Apple Live Photo file format Apple Live Photo file format ios ios

Apple Live Photo file format

A live photo has two resources. They are tied together with an asset identifier (a UUID as a string).

  1. A JPEG; this must have a metadata entry for kCGImagePropertyMakerAppleDictionary with [17 : assetIdentifier] (17 is the Apple Maker Note Asset Identifier key).
  2. A Quicktime MOV encoded with H.264 at the appropriate framerate (12-15fps) and size (1080p). This MOV must have:
    • Top-level Quicktime Metadata entry for ["" : assetIdentifier]. If using AVAsset you can get this from asset.metadataForFormat(AVMetadataFormatQuickTimeMetadata)
    • Timed Metadata track with ["" : 0xFF]; The actual still image time matches up to the presentation timestamp for this metadata item. The payload seems to just be a single 0xFF byte (aka -1) and can be ignored. If using an AVAssetReader you can use CMSampleBufferGetOutputPresentationTimeStamp to get this time.

The assetIdentifier is what ties the two items together and the timed metadata track is what tells the system where the still image sits in the movie timeline.

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Live Photos

Live Photos is a new feature of iOS 9 that allows users to capture and relive their favorite moments with richer context than traditional photos. When the user presses the shutter button, the Camera app captures much more content along with the regular photo, including audio and additional frames before and after the photo. When browsing through these photos, users can interact with them and play back all the captured content, making the photos come to life.

iOS 9.1 introduces APIs that allow apps to incorporate playback of Live Photos, as well as export the data for sharing. There is new support in the Photos framework to fetch a PHLivePhoto object from the PHImageManager object, which is used to represent all the data that comprises a Live Photo. You can use a PHLivePhotoView object (defined in the PhotosUI framework) to display the contents of a Live Photo. The PHLivePhotoView view takes care of displaying the image, handling all user interaction, and applying the visual treatments to play back the content.

You can also use PHAssetResource to access the data of a PHLivePhoto object for sharing purposes. You can request a PHLivePhoto object for an asset in the user’s photo library by using PHImageManager or UIImagePickerController. If you have a sharing extension, you can also get PHLivePhoto objects by using NSItemProvider. On the receiving side of a share, you can recreate a PHLivePhoto object from the set of files originally exported by the sender.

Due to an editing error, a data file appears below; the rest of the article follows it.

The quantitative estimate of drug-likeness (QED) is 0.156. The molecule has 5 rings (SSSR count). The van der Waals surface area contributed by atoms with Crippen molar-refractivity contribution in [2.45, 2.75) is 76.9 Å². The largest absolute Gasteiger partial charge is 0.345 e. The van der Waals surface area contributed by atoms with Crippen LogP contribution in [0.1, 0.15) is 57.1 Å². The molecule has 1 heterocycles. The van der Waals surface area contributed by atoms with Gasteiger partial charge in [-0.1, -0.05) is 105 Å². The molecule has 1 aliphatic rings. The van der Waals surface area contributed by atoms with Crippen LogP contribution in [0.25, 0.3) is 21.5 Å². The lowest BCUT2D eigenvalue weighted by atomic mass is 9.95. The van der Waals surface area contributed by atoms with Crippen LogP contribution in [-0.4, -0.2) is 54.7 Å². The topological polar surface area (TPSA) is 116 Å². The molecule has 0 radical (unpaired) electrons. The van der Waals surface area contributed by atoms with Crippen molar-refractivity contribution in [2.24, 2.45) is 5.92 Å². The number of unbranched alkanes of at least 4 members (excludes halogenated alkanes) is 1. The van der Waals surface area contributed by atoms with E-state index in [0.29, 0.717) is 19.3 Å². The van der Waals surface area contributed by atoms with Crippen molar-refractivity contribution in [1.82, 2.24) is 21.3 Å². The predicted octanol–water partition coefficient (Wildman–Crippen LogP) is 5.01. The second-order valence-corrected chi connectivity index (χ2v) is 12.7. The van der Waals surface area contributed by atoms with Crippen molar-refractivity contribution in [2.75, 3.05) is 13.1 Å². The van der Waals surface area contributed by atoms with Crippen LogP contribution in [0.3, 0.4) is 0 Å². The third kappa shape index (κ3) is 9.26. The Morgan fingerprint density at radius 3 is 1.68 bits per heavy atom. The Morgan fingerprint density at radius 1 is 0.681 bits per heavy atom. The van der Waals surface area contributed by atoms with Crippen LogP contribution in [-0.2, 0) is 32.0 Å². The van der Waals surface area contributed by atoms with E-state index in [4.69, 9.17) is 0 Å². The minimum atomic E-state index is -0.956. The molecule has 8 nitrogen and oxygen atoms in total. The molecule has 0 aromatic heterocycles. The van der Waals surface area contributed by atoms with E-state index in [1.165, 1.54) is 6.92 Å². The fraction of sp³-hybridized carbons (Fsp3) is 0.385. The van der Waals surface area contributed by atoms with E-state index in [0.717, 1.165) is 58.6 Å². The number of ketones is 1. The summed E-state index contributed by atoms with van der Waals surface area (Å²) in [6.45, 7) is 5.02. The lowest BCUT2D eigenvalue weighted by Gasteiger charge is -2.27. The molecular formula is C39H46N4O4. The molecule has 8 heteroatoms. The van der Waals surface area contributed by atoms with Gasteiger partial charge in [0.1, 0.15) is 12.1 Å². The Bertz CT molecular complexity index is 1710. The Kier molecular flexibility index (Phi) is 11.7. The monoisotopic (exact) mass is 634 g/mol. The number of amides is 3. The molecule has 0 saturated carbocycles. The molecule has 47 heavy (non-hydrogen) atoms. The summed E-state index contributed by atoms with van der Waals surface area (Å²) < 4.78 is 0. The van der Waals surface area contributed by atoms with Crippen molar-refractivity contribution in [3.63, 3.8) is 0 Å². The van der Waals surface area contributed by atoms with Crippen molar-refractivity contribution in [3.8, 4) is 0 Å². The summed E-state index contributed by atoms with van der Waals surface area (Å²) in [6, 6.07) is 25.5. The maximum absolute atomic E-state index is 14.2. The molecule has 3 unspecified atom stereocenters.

Guidelines for Displaying Live Photos

It’s important to remember that a Live Photo is still a photo. If you have to display a Live Photo in an environment that doesn’t support PHLivePhotoView, it’s recommended that you present it as a regular photo.

Don’t display the extra frames and audio of a Live Photo separately. It's important that the content of the Live Photo be presented in a consistent way that uses the same visual treatment and interaction model in all apps.

It’s recommended that you identify a photo as a Live Photo by placing the badge provided by the PHLivePhotoView class method livePhotoBadgeImageWithOptions:PHLivePhotoBadgeOptionsOverContent in the top-left corner of the photo.

Note that there is no support for providing the visual effect that users experience as they swipe through photos in the Photos app.

Guidelines for Sharing Live Photos

The data of a Live Photo is exported as a set of files in a PHAssetResource object. The set of files must be preserved as a unit when you upload them to a server. When you rebuild a PHLivePhoto with these files on the receiver side, the files are validated; loading fails if the files don’t come from the same asset.

If your app lets users apply effects or adjustments to a photo before sharing it, be sure to apply the same adjustments to all frames of the Live Photo. Alternatively, if you don’t support adjusting the entire contents of a Live Photo, share it as a regular photo and show an appropriate indication to the user.

If your app has UI for picking photos to share, you should let users play back the entire contents so they know exactly what they are sharing.When selecting photos to share in your app, users should also be able to turn a Live Photo off, so they can post it as a traditional photo.

Outside of the documentation, Live Photos are made up of 2 resources, an image and an mov (quicktime movie file). So every Live Photo has 2 'actual' files connected by the wrapper of the Live Photo type.